Daisy Knatchbull, founder of the Deck, is one of the female tailors taking over Savile Row. Credit: Daisy Knatchbull
“Let’s face it, most of the clients on Savile Row are old, straight, white men who are stuck in their ways,” says Kimberley Lawton.
The 27-year-old was speaking to LondonWorld from her Walthamstow studio about her cutting apprenticeship at Huntsman.
“They weren’t expecting a young woman with a Yorkshire accent to be fitting their suit,” she explained.
A concept centred around a single street in Mayfair, Savile Row has been the engine room of the UK’s bespoke tailoring and craft scene for hundreds of years.
Like so many historic institutions in this country, it has traditionally been the sole preserve of men.
“The houses are really old-school,” Kimberley said.
“I once got told I would never make it as a cutter because of my gender and that I should try computer cutting instead. I just want to be valued for my skill set.’
However, in an unlikely turn of events, a new generation of young women who came of age in the post-Me too era, are rendering the very fabric of the street itself and restyling it in a more inclusive way that combines the creativity of fashion with the craft of bespoke tailoring.
Kimberley reckons there are currently around 100 cutters working on Savile Row and just 10% of them are women.
“We all know each other and there’s a real sense of camaraderie,” she explained.
“We’re just so pleased that we’ve all made it.”
It looks like this number could be set to increase dramatically over the next few years.
According to the latest figures from The Savile Row Academy - which sees master tailors lead modules such as pattern-cutting and waistcoat-making - 50% of students are now female.
Judith Ekblom, manager of Maurice Sedwell, the tailoring house behind the academy, describes this as a massive increase from a few years ago.
“Although there have always been women working in the tailoring industry, unfortunately they have been confined to the back of the workshop and not acknowledged,” she said.
“It is now becoming more common for women to play a more active role in the customer facing jobs.
“Tailoring is a meticulous industry which requires a creative and driven person, regardless of their gender.
“There is no reason at all why women should not be equals in this.”
After graduating with first-class honours in bespoke tailoring at the London College of Fashion, Kimberley completed brief stints at Timothy Everest, Richard Anderson and Richard James before snagging her apprenticeship at Huntsman.
It was here that she met Joshua Dobrik, a medical student turned cutter, and the two went on to found their own east London house, Dobrik & Lawton in 2020.
“We wanted to push the boundaries of traditional Savile Row tailoring without losing any of the craft,” she continued.
“I’m inspired by history – for example the pinstripe suits worn by Anne Scott James, the first female journalist on Fleet Street – and high fashion, like the super bold suits Gucci are doing at the moment.”
There are up to 80 hours of work in each suit, which is why the duo currently only produce around 30 a year, including four fittings, so they get to know each client.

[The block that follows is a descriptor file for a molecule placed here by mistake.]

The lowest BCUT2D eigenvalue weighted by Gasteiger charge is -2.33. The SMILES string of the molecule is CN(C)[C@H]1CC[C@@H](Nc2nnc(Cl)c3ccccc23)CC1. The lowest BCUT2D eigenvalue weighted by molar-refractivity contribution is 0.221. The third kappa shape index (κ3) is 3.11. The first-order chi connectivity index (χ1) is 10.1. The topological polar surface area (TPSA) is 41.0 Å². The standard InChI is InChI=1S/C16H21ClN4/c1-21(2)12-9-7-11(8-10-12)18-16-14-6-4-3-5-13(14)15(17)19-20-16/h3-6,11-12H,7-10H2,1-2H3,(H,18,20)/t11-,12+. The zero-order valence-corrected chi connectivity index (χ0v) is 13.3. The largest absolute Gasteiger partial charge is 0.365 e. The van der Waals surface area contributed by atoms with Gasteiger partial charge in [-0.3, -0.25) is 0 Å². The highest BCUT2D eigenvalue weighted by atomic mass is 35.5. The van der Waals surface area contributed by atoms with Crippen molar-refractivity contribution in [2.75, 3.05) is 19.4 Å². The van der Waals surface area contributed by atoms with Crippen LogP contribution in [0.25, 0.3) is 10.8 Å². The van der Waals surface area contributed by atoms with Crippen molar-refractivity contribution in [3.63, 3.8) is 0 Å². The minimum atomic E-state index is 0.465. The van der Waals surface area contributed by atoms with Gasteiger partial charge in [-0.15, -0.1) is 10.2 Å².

“We always go to them and these glimpses into their world allow us to give our designs a personal touch,” she explained,
“For example, one of our clients loves wine so we worked a bottle opener inside his jacket just in case he’s ever caught short.”
Phoebe Gormley, also 27, is the founder of Gormley & Gamble, the first women’s wear-only tailors on Savile Row.
She believes the increase in female CEOs is one reason that London’s female trailers are currently thriving.
It’s a view that’s supported by the Hampton-Alexander review, an official five-year inquiry encouraging companies to promote more women to their boards.
Results released earlier this year found that the number of female directors in the FTSE 100 had risen by 50% since 2016.
“The new wave of working women in London are unapologetic, bold and confident,” says Gormley.
“They have the opportunity to be whoever they want and enjoy the role clothes can play in helping them assume different characters.”
Gormley set up on Savile Row in 2014, after dropping out of a costume design course at Nottingham Trent university.
Named after her private view of the riskiness of her venture, the company specialises in beautiful made to measure suits and tailored occasion wear for women.
Unlike Lawton, she takes measurements digitally and sends the fabric abroad for the garment to be made elsewhere.
Although it’s a departure from the hand-cut, hand-sewn traditions of the row, it allows for a cleaner finish and a far more accessible starting point, with two pieces from £1,000 (in contrast to Lawton’s £2,500).
Of course, it’s still a huge amount of money.
Can the female tailoring scene continue to flourish in a post-pandemic London when fewer people of any gender are going into the office?
The answer, according to Daisy Knatchbull, 29, founder of The Deck, the first tailor in London to have an all-female production team, is an emphatic yes.
“The pandemic has changed people’s shopping habits in a good way,” she told LondonWorld.
“It has allowed women to spend time consolidating their wardrobes and understand what they do and don’t wear.
“They want to buy less and buy better, invest in their clothes both financially and personally and move away from a culture of fast consumerism that damages the planet.
“Despite covering more skin than pretty much any other item of clothing, a suit oozes sexiness and also elegance at the same time.
“A great suit highlights the shape of a woman’s body through the curvature at the waist but also projects power through strong shoulders and a sharp silhouette.
“In my opinion they are the garment that truly embodies modern femininity and for this reason will never go out of style.”